Nice Dreams

The New Jewish Theatre's adaptation of Crossing Delancey is smooth, steady and, well, nice

The New Jewish Theatre closes its season with a charming production of Crossing Delancey, the play that was the basis for the better-known 1988 film of the same name directed by Joan Micklin Silver. The main character, Isabelle "Izzy" Grossman (Wendy Bagger in the NJT's production) is a thirtyish owner of a book store in Upper Manhattan, a subway ride and another world away from her old neighborhood on the Lower East Side.

Her bubbeh, played by Shirley Fredman, is of course concerned about her granddaughter's single status and conspires with local yenta Hannah (Eleanor Mullin) to fix Izzy up with Sam, the local pickle man. But Izzy is obsessed with Tyler (an appropriately conceited Jason Cannon), an egocentric author who visits her shop. It's a simple story, and we know how it's going to end, but it's an entertaining ride along the way.

Director Edward M. Coffield, the production manager at the St. Louis Repertory Theatre, emphasizes the nice. There's none of the attitude or sexual tension that marked the relationship between the film's actors, Amy Irving and Peter Riegert. Coffield has chosen to set the play in the present, but it's very much a snapshot of the '80s, when the idea that yes, you can have it all was making life tough for women, and when the last generation of pre-Depression-born bubbehs still populated the Lower East Side.

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Under Coffield's direction, Bagger stresses Izzy's earnestness and -- there's no other word for it -- niceness. Bagger's Izzy seems less in conflict over her roots then about how to get Tyler to pay attention to her. She doesn't resist Sam at all, just the old-fashioned machinations that bring them together, and, rather than fighting to escape traditions she detests, she simply seems amused by them. Usually a competent actress, Bagger glides past many discoveries in the script that should chip away at Izzy's resistance and lead to her transformation. Too often Coffield allows her to make the nice choice rather than the dramatic one. When she finally tells Bubbie about her "boyfriend," it's not, as the text indicates, to get her grandmother off her back but because she wants to share her excitement about the prospect of romance.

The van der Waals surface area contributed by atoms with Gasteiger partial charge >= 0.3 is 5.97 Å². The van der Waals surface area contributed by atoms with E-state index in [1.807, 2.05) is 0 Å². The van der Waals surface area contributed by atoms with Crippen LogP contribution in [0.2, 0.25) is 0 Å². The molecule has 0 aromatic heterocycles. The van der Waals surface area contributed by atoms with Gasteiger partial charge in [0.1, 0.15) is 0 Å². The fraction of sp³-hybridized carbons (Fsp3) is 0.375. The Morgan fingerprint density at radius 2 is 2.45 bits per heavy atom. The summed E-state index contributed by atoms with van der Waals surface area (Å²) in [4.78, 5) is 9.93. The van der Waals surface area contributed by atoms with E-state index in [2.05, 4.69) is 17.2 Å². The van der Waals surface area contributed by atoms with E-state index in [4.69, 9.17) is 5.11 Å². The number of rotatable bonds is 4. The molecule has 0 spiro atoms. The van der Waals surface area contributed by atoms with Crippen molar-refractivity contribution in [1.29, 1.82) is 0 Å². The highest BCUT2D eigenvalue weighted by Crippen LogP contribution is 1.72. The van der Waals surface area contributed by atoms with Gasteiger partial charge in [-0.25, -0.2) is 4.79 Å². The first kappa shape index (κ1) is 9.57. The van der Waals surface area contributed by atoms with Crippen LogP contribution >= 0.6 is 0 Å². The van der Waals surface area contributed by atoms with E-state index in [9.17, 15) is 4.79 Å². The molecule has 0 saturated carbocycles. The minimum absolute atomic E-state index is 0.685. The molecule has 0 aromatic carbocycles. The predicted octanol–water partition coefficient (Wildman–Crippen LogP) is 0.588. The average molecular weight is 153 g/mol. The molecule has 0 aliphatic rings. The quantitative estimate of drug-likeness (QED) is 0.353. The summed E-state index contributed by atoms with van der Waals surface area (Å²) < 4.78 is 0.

Crossing Delancey is about our expectations' and prejudices' being dashed: that the romantic author is really a heel, that the pickle man has depths you can't imagine. It's a message that's, well, nice and well supported by the performances of David Cooperstein and Mullin. Although her bracelets and bright-red hair scream stereotype, and the jokes about her appetite could easily become a stale running gag, Mullin gives Hannah the matchmaker a real sweetness and sincerity. This is a woman who brings people together not out of a desire to control but because she genuinely believes that no one should be alone. Cooperstein as Sam gives a heartfelt and honest performance as the confident, wise but somewhat nebbishy pickle man who knows what he wants out of life. As the manipulative and feisty Bubbie, Fredman is funny and appealing, the kind of grandmother who could drive you crazy with good intentions.

Costumer Betsy Krausnick makes odd choices that go against the text on several occasions. Once Bubbie comments on Izzy's "naked legs," even though she's wearing trousers. Later, when Sam dresses up to impress Izzy, the script says he's in an old-fashioned suit that makes him look like Vincent Price, but he's wearing a powder-blue tux, which is funny but confusing. As always, the small confines of the New Jewish Theatre are a delight, not only for watching good actors close-up but for getting to know your fellow audience members.

 
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